Feeds:
Posts
Comments

Posts Tagged ‘Mulder’

Nothing beats a genealogy blog for finding family members! I’ve met two cousins–or rather my mother and their father are first cousins. Grandma’s sister Dorothy was their grandmother. Does that make us 2nd cousins? Please don’t tell me to go check out the chart . . . .

These cousins came bearing photographs, and that makes me doubly happy.

Today I will post the first one.

My new cousins and I share the same great-grandparents: Charles and Clara (Waldeck) Mulder. I’ve written about them many times, but here is a photo I have never seen before.

Charles and Clara were married on 30 April 1910 in Hastings, Michigan. This photo was first identified (to me)  as their 50th anniversary photo, but on closer inspection, I am guessing maybe 40th. Her dress is more fitting for 1950, and since she died in 1953, the photo was taken before then.

This photo feels very special to me because it’s the first one where I have seen them together since they were young with young children–or since their wedding portrait.

Here is their marriage record—first the cropped portion.  I will post the whole page at the bottom.

 

 

Doesn’t it look like her name is recorded as Cora? I know this is their record because of the names of their parents. I was surprised by a couple of things. One is that they were married in Hastings. I believe Charles’ brother’s family lived in Hastings and perhaps his family still does. I was surprised that my great-grandfather was a machinist and that Clara was a bookkeeper.

So I went to the 1910 census. Wow, another surprise. They were both boarders at a home in Hastings, which is in Barry County. Charles was a machinist for a car seal factory. The head of household was the married man Otto Jahnke, a German immigrant. He was also a machinist at the same factory. Otto’s wife Mildred was a homemaker. Single Clara was a bookkeeper for a book case factory.

Another surprise was that they were married in a Presbyterian church. Great-grandpa came from the Reformed tradition, and Great-grandma from the Lutheran. Neither church was in Hastings at the time. Presbyterian doctrine is very similar to Reformed. They both sprang from Calvinism.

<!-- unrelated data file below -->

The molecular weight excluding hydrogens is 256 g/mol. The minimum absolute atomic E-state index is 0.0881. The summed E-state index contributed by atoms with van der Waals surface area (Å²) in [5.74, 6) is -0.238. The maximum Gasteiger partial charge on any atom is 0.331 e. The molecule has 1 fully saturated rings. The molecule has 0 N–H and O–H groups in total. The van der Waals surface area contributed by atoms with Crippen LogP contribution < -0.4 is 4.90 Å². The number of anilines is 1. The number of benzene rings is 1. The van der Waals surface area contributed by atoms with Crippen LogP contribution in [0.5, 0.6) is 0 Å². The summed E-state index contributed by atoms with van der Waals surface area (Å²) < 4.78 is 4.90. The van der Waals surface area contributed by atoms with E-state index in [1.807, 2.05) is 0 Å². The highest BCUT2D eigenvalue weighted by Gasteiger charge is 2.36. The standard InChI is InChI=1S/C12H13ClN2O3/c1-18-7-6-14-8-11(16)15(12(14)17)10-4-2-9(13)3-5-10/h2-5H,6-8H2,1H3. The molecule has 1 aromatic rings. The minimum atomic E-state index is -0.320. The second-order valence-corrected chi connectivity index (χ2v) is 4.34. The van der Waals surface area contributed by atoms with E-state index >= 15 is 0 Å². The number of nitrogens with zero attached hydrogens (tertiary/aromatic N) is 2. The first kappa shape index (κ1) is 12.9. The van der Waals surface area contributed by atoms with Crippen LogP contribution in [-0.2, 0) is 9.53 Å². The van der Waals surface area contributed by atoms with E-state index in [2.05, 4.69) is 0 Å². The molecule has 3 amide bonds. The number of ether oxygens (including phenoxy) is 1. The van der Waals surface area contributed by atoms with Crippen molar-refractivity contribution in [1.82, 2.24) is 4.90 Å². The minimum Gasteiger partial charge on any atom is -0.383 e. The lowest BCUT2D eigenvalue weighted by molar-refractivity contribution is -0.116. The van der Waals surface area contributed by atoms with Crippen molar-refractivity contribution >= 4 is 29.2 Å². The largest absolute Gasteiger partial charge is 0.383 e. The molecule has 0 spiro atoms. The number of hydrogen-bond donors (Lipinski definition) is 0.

I can’t read the pastor’s last name.

What in the world was a “car seal” in 1910?

 

Read Full Post »

My maternal grandmother, Lucille Edna Mulder (Zuidweg), who was born in 1912 at the time of the Titanic disaster, was raised on a farm in Caledonia, Michigan.  If you’ve read my blog for any length of time you know that I have a beautiful scrapbook which she made to commemorate her high school graduation in 1929.

You’ve met her parents, Charles and Clara (née Waldeck) Mulder.

Charles and Clara (Waldeck) Mulder Marion Studio pic

I’ve shared with you the book collection and gavel which belonged to my great-grandfather Charles.  I have not said much about my great-grandmother Clara.

What I know about her is that she raised five children on a farm in Caledonia.

Clara’s parents and older siblings were born in Germany (and perhaps at least one sibling in Kentucky, but don’t quote me on that).  She was born August 31, 1884, in Michigan.  She died September 6, 1953, of uterine cancer.  I was born less than two years later.

I have an Eastern Star ring which belonged to her, so I know she belonged to that organization. I had a sapphire bracelet, which I lost at my first job and was heartsick over, and a couple of other small items.

Here is Clara’s calling card, which my grandmother placed in her scrapbook along with the graduation cards of her classmates:

Clara's calling cardI wish I knew more about Clara and her life.  I think if I keep researching I will find more and maybe I will be able to put some pieces together.

Maybe my mother and her siblings and cousins remember their grandmother and can add to my paltry information!  Hint hint.

Read Full Post »